Context: Rural persons with human immunodeficiency virus (HIV) face many barriers to care, but little is known about rural-urban variation in HIV outcomes.
Objective: To determine the association between rural residence and HIV outcomes.
Design, setting, and patients: Retrospective cohort study of mortality among persons initiating HIV care in Veterans Administration (VA) during 1998-2006, with mortality follow-up through 2008. Rural residence was determined using Rural Urban Commuting Area codes. We identified 8489 persons initiating HIV care in VA with no evidence of combination antiretroviral therapy (cART) use at care entry, of whom 705 (8.3%) were rural.
Outcome measure: All-cause mortality.
Results: At care entry, rural persons were less likely than urban persons to have drug use problems (10.6% vs. 19.5%, P < 0.001) or hepatitis C (34.3% vs. 41.2%, P = 0.001), but had more advanced HIV infection (median CD4: 186 vs. 246, P < 0.001). By 2 years after care entry, 5874 persons had initiated cART (528 rural [74.9%] and 5346 urban [68.7%], P = 0.001), and there were 1022 deaths (108 rural [15.3%] and 914 urban [11.7%], P = 0.004). The mortality hazard ratio for rural persons compared with urban was 1.34 (95% confidence interval: 1.05-1.69). The hazard ratio decreased to 1.18 (95% confidence interval: 0.93-1.50) after adjustment for HIV severity (CD4 and AIDS-defining illnesses) at care entry, and was 1.17 (95% confidence interval: 0.92-1.50) in a model adjusting for age, HIV severity at care entry, substance use, hepatitis B or C diagnoses, and cART initiation.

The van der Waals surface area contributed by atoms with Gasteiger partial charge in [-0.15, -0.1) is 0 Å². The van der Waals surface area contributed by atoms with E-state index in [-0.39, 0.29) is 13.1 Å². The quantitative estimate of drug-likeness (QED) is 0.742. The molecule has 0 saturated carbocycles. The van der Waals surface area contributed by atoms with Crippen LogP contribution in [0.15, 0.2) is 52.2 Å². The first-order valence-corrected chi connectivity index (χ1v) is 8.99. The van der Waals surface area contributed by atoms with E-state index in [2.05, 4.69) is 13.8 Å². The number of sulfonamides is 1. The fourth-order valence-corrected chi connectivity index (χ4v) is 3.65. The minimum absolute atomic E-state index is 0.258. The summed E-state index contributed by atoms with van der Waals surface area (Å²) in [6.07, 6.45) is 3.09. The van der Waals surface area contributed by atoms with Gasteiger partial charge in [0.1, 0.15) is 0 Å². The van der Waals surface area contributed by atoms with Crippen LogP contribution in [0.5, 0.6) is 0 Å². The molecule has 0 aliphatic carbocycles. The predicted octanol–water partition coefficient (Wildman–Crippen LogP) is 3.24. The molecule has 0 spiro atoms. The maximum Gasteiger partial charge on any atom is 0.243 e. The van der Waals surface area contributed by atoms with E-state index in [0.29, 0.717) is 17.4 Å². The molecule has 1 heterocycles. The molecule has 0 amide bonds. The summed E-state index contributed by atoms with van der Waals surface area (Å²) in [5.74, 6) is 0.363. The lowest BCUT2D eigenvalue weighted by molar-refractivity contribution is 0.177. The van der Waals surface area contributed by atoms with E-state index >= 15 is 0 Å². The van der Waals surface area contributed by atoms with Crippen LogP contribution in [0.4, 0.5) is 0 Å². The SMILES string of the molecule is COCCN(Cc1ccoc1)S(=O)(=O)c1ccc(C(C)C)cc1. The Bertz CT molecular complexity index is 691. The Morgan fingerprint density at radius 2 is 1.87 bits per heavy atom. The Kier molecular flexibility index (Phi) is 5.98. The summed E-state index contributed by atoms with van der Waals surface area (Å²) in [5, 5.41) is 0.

Conclusions: Later entry into care drives increased mortality for rural compared with urban veterans with HIV. Future studies should explore the person, care system, and community-level determinants of late care entry for rural persons with HIV.